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DIY Backyard Composter

If you live in the city and have a small backyard garden, you can still have a compost pile. There are a lot of different containers you can purchase to store your compost in, but I found this great idea for making your own compost container from a metal garbage can.


I saw this idea on the Vegetable Gardener web site. You can purchase what you need at the local hardware store and put this compost container together in less than an hour.

You will need:

  • Galvanized metal trash can
  • Drill with 1/4 or 1/2" drill bit
  • Shovel

I bought my metal trash can at Lowe's. All they had was the 31 gallon size. It was about $25. You want metal instead of plastic because these galvanized metal cans are rodent proof, odor proof, and rust proof. That is one of the benefits of using the can over just having a pile laying in the yard. You want to keep pets and rodents away from your compost area. This container with the lid solves that problem.

Next you want to drill some holes in your can. 1/4 or 1/2 inch is fine. The holes are so that moisture can drain out, and so that earthworms can get in and help decompose the organic matter in the can. Drill about 20 holes in the bottom of the can, and about 20 holes around the sides of the can. You only need to drill holes in the bottom third of the can. This is the portion of the can that will be in the ground.

Next dig a hole that is about half as deep as the can. Set the can into the ground and pat soil down around the sides. About half of the can should be above ground (see photo). Your can is now ready for your kitchen scraps.

Add your kitchen scraps a couple of times a week. After you add the food scraps, add a thin layer of dirt. If your compost gets too wet or starts to smell, you can add some "brown matter" such as grass clippings, shredded paper, saw dust, or straw.

Depending on how many scraps you are adding to the composter, it will take 2-4 months to fill it. To use the compost, dig the decomposed organic matter from the bottom of the can by pushing the compost to the side and digging out the compost on the bottom. Return the top layer to the can. It will take a minimum of 90 days for the entire container to be composted.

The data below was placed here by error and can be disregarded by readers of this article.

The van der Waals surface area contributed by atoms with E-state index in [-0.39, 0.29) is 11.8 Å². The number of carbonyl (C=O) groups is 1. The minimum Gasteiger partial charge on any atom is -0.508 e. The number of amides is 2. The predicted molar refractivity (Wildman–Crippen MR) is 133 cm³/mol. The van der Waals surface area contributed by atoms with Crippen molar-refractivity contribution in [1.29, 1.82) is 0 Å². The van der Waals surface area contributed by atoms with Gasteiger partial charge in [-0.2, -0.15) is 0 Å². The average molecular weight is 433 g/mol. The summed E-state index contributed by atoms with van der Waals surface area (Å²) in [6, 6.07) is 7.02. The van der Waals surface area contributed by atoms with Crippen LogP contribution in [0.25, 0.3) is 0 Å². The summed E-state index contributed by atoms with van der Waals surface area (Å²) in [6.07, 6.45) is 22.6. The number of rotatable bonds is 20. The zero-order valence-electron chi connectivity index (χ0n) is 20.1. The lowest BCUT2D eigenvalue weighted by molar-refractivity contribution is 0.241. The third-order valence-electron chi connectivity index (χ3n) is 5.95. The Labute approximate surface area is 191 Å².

Your compost is ready to add to the garden when it is rich and dark and looks like dirt. You shouldn't be able to identify any food products in it. A compost pile you start in the spring will be ready for your fall garden, and a compost pile you start in fall will be ready for your spring garden.

If you have a large garden and need a lot of compost, you can use more than one composter. As one fills up move on to the next one, then you have more than one composter you can rotate. The contents will be done at different times, ensuring compost year round.

I'm new to composting. I have a large garden planned for this year. I am very excited to try out my new composter and will keep you updated on how it goes.

Here is a list of items you can add to your composter:

  • Vegetable scraps
  • Grains and pastas
  • Fruit rinds and peels
  • Breads
  • Coffee grounds
  • Tea bags
  • Egg shells
  • Paper napkins

Do NOT add:

  • Meat
  • Fish and poultry
  • Cheese
  • Oils
  • Butter
  • Other animal products

Copyright 2012, Creative Homemaking, LLC. This article may not be reprinted.




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Rachel Paxton
Work with Me
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